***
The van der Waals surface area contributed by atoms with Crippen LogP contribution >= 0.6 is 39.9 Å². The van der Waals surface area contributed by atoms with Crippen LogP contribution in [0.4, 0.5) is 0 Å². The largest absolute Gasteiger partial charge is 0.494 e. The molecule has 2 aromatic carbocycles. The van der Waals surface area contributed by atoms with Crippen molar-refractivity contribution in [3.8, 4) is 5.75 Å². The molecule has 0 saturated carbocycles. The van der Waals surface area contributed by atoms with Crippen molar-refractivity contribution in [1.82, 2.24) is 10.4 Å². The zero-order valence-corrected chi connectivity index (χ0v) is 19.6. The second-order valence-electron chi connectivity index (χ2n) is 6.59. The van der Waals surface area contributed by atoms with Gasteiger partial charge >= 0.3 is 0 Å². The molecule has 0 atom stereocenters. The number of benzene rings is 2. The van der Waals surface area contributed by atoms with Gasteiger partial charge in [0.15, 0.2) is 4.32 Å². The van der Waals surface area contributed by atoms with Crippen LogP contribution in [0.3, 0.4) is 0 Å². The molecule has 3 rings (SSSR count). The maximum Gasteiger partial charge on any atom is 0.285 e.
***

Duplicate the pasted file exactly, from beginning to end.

The van der Waals surface area contributed by atoms with Crippen LogP contribution >= 0.6 is 39.9 Å². The van der Waals surface area contributed by atoms with Crippen LogP contribution in [0.4, 0.5) is 0 Å². The largest absolute Gasteiger partial charge is 0.494 e. The molecule has 2 aromatic carbocycles. The van der Waals surface area contributed by atoms with Crippen molar-refractivity contribution in [3.8, 4) is 5.75 Å². The molecule has 0 saturated carbocycles. The van der Waals surface area contributed by atoms with Crippen molar-refractivity contribution in [1.82, 2.24) is 10.4 Å². The zero-order valence-corrected chi connectivity index (χ0v) is 19.6. The second-order valence-electron chi connectivity index (χ2n) is 6.59. The van der Waals surface area contributed by atoms with Gasteiger partial charge >= 0.3 is 0 Å². The molecule has 0 atom stereocenters. The number of benzene rings is 2. The van der Waals surface area contributed by atoms with Gasteiger partial charge in [0.15, 0.2) is 4.32 Å². The van der Waals surface area contributed by atoms with Crippen LogP contribution in [0.3, 0.4) is 0 Å². The molecule has 3 rings (SSSR count). The maximum Gasteiger partial charge on any atom is 0.285 e.